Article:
PHOENIX – The family of a little girl who died when her mother’s car was reversing a jeep on the Phoenix Highway could sue the SUV manufacturer for unlawful death because it did not have automatic emergency braking devices that were available as additional equipment, the Arizona Supreme Court ruled Tuesday.
The court rejected the arguments of the lawyers of the parent company Jeep Fiat Chrysler Automobiles US that the decision of the National Road Safety Administration not to require devices prevented a state lawsuit.
The decision, written by Judge Bill Montgomery, also overturns a similar decision from 2019, which argued that automakers are insured against such lawsuits because of a federal agency decision not to require technology.
The accident on August 15, 2015 killed 4-year-old Vivian Varela, who was driving in the back seat of his mother’s Lexus sedan. According to one of her lawyers, Brent Gelfi, Melissa Varela was preparing to leave the Loop 101 highway in northern Phoenix when traffic stopped because an ambulance blocked the convention.
The nurse, who had just finished her shift at a nearby hospital, was also about to leave, but did not notice the stopped movement until it was too late. Her Jeep Grand Cherokee crashed into the back of a Lexus, killing Vivian and injuring her mother.
Vivian was the only child of Melissa and her husband Mitchell, who at the time lived on the Phoenix subway but now lives in Franklin, Wisconsin.
Gelfi said the 2014 jeep could have been equipped with a version of Fiat Chrysler’s automatic emergency braking, but it was only included as an option with an upgrade package that added $ 10,000 to its value.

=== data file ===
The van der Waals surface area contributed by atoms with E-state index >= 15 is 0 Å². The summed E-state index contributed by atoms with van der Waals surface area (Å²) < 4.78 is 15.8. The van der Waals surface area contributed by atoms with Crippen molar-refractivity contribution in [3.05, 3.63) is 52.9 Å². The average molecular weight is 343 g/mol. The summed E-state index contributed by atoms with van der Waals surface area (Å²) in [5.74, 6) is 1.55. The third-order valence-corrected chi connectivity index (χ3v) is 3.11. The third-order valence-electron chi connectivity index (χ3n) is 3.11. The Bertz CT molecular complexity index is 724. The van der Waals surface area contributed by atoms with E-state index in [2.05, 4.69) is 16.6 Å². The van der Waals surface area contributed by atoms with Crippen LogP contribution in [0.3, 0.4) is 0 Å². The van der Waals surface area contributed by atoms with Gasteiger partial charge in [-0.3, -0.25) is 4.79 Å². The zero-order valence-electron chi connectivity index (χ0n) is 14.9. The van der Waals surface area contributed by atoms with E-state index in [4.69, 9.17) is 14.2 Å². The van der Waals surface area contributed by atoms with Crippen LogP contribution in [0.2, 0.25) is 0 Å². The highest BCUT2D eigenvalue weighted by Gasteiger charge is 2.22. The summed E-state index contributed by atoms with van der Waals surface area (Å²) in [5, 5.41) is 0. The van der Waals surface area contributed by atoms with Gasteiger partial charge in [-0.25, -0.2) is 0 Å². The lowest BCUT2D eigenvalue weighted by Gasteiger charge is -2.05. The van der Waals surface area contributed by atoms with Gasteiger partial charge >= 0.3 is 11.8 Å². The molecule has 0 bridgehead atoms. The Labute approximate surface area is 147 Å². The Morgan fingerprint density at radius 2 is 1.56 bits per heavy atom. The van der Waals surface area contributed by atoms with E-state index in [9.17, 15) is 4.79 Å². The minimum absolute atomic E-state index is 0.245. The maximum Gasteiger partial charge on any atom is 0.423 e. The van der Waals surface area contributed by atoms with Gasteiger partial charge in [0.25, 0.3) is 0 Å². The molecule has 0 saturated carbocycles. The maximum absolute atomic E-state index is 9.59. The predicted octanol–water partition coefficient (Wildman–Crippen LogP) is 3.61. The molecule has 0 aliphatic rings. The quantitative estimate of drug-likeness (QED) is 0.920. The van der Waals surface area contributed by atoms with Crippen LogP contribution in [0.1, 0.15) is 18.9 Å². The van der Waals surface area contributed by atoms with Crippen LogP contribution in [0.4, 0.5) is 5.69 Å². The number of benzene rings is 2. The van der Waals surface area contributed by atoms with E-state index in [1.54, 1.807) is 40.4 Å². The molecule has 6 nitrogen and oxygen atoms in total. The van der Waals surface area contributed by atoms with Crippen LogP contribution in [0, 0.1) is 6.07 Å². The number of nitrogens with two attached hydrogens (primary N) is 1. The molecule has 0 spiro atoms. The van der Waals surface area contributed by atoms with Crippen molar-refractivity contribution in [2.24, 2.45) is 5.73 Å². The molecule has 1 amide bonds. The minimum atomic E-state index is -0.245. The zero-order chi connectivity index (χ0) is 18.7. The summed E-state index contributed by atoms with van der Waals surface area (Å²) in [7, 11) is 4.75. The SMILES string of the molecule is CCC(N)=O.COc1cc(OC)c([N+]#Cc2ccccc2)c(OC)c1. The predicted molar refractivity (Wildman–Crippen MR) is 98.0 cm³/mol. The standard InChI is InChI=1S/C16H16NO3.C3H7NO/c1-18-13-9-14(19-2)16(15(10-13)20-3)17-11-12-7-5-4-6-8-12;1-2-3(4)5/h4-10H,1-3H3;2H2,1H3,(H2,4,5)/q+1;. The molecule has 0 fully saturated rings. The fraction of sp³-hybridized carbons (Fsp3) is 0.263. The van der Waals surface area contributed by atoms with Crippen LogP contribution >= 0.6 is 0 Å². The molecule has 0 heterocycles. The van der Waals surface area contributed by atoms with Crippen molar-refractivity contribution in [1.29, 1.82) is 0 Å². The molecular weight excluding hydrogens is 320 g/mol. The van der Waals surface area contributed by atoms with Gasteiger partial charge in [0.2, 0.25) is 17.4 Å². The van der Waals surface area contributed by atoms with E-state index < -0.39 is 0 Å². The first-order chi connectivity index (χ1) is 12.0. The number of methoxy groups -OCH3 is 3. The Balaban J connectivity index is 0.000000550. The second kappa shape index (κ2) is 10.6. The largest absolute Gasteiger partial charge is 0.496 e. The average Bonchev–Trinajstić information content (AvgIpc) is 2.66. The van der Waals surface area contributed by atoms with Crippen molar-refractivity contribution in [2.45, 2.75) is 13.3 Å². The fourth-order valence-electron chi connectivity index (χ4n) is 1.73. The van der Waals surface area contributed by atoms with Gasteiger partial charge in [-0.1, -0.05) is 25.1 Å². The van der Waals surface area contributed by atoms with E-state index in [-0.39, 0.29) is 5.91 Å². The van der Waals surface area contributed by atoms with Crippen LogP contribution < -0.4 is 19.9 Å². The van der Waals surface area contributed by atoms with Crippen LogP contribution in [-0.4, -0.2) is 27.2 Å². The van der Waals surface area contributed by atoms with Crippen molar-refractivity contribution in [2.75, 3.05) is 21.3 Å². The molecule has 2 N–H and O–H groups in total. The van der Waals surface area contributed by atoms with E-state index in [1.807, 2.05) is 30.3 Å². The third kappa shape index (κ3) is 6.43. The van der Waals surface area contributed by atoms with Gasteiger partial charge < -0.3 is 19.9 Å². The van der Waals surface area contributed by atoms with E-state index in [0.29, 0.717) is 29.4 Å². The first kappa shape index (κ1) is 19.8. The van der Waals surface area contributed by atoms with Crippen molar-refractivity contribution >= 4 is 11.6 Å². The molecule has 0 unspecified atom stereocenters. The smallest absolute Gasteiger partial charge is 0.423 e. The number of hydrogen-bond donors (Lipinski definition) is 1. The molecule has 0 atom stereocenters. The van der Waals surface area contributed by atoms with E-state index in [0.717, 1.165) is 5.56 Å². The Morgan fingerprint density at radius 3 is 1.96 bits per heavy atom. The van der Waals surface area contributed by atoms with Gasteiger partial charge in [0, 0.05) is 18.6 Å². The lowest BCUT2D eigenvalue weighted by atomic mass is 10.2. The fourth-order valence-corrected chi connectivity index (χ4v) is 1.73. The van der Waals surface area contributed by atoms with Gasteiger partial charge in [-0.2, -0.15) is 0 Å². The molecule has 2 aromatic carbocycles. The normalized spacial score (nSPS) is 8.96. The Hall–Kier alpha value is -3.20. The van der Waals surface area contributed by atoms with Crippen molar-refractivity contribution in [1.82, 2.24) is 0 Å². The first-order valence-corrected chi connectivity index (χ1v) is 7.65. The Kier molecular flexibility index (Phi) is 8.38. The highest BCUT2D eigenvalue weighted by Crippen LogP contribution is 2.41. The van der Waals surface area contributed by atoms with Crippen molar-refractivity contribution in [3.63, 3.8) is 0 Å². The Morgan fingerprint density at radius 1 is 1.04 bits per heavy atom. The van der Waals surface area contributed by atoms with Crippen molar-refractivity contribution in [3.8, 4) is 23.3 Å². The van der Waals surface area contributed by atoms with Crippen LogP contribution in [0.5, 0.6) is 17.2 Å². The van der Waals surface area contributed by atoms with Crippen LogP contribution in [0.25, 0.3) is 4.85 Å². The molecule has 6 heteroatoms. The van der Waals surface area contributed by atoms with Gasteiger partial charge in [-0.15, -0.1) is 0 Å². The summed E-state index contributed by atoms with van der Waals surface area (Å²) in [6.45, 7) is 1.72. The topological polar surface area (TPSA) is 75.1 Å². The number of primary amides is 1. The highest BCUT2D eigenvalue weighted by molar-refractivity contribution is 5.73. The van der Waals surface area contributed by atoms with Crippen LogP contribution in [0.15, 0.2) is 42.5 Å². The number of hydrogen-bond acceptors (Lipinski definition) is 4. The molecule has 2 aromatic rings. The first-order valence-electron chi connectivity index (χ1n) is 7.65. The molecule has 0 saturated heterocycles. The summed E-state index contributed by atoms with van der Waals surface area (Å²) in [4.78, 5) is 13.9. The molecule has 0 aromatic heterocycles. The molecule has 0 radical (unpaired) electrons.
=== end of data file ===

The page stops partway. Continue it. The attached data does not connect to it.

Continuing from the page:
“Chrysler did what they had a security system studied by the American Insurance Institute, which claims it will prevent 60% of rear-end collisions,” Gelfi said. “It seriously changes the game in terms of car crashes.”
He said automakers are incredibly slow to introduce accident prevention technology, noting how automakers have adopted airbags and other safety features to protect passengers. The goods cost the carmakers about $ 100.
“And the real tragedy here is that they choose,” Gelfi said. “They take the safety function and combine it with the sunroof, leather seats and hazardous functions. That way, you can only get a security feature if you buy an improved finish. ”
In a statement, Fiat Chrysler Automobiles expressed its condolences to the Varel family “for the losses and other injuries resulting from this horrific high-speed collision caused by an inattentive driver.”
“While we disagree with the Arizona Supreme Court’s ruling on preventive defense, we look forward to submitting our other arguments to the trial court,” the statement said.
The company noted that the hired Jeep Grand Cherokee met all current federal safety standards, and said that although automatic emergency braking, known as AEB, is a new promising technology, it cannot prevent all accidents.
“Lawsuits trying to impose an autonomous function on all vehicles may inadvertently delay the development of better versions as technology matures,” the company said.
Federal regulators have not prescribed equipment. The Supreme Court ruling noted that the Federal Security Agency decided to abandon the mandate for several reasons, including because it wanted to stimulate innovation and because automakers were emulating the technology themselves.
“Because the administrative records reflect federal policies regarding AEB technology, the agency encourages AEB innovations and wants them to be deployed more widely and sooner rather than later,” Montgomery wrote.
The case is now being returned to the court of first instance if Fiat Chrysler does not appeal to the US Supreme Court. Expert witnesses are gathered and testimony is taken, so a trial can take place quickly.
Gelfi, Varela’s lawyer, called the refusal of carmakers everywhere to accept automatic emergency braking “an important and fundamental problem for the country.”
He said the simulation conducted by experts determined that if Chrysler’s emergency braking version had been installed on the Jeep, Vivian would not have died.
“It would have automatically slowed down this car, and this accident would have been a pure blunder,” Gelfi said.
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